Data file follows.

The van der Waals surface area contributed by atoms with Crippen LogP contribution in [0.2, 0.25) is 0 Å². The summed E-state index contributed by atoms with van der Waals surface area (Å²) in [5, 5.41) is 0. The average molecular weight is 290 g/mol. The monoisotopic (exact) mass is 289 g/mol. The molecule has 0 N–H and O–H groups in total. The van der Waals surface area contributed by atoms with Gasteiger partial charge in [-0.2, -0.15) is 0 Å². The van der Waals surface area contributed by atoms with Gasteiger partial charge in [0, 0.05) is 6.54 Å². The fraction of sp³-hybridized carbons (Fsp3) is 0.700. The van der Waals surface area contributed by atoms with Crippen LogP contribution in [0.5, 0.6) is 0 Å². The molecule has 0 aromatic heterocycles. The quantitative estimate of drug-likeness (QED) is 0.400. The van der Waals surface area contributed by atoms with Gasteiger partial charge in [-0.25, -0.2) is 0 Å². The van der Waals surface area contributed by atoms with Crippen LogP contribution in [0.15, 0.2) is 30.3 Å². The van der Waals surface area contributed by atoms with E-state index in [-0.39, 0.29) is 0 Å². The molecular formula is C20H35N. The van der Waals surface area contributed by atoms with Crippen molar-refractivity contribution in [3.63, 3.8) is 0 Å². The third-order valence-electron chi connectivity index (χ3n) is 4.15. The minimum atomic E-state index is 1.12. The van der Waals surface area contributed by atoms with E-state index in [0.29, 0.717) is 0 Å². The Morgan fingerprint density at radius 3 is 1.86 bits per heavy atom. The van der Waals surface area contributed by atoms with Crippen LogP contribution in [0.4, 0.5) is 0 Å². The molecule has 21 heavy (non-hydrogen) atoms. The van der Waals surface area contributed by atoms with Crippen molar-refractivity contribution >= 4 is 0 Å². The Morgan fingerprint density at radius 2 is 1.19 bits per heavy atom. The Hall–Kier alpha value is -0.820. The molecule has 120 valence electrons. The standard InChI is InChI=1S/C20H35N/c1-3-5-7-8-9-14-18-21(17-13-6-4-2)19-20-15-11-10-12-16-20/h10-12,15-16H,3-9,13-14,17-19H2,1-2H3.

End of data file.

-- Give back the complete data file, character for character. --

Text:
The van der Waals surface area contributed by atoms with Crippen LogP contribution in [0.2, 0.25) is 0 Å². The summed E-state index contributed by atoms with van der Waals surface area (Å²) in [5, 5.41) is 0. The average molecular weight is 290 g/mol. The monoisotopic (exact) mass is 289 g/mol. The molecule has 0 N–H and O–H groups in total. The van der Waals surface area contributed by atoms with Gasteiger partial charge in [-0.2, -0.15) is 0 Å². The van der Waals surface area contributed by atoms with Gasteiger partial charge in [0, 0.05) is 6.54 Å². The fraction of sp³-hybridized carbons (Fsp3) is 0.700. The van der Waals surface area contributed by atoms with Crippen LogP contribution in [0.5, 0.6) is 0 Å². The molecule has 0 aromatic heterocycles. The quantitative estimate of drug-likeness (QED) is 0.400. The van der Waals surface area contributed by atoms with Gasteiger partial charge in [-0.25, -0.2) is 0 Å². The van der Waals surface area contributed by atoms with Crippen LogP contribution in [0.15, 0.2) is 30.3 Å². The van der Waals surface area contributed by atoms with E-state index in [-0.39, 0.29) is 0 Å². The molecular formula is C20H35N. The van der Waals surface area contributed by atoms with Crippen molar-refractivity contribution in [3.63, 3.8) is 0 Å². The third-order valence-electron chi connectivity index (χ3n) is 4.15. The minimum atomic E-state index is 1.12. The van der Waals surface area contributed by atoms with E-state index in [0.29, 0.717) is 0 Å². The Morgan fingerprint density at radius 3 is 1.86 bits per heavy atom. The van der Waals surface area contributed by atoms with Crippen LogP contribution in [0.4, 0.5) is 0 Å². The molecule has 21 heavy (non-hydrogen) atoms. The van der Waals surface area contributed by atoms with Crippen molar-refractivity contribution >= 4 is 0 Å². The Morgan fingerprint density at radius 2 is 1.19 bits per heavy atom. The Hall–Kier alpha value is -0.820. The molecule has 120 valence electrons. The standard InChI is InChI=1S/C20H35N/c1-3-5-7-8-9-14-18-21(17-13-6-4-2)19-20-15-11-10-12-16-20/h10-12,15-16H,3-9,13-14,17-19H2,1-2H3.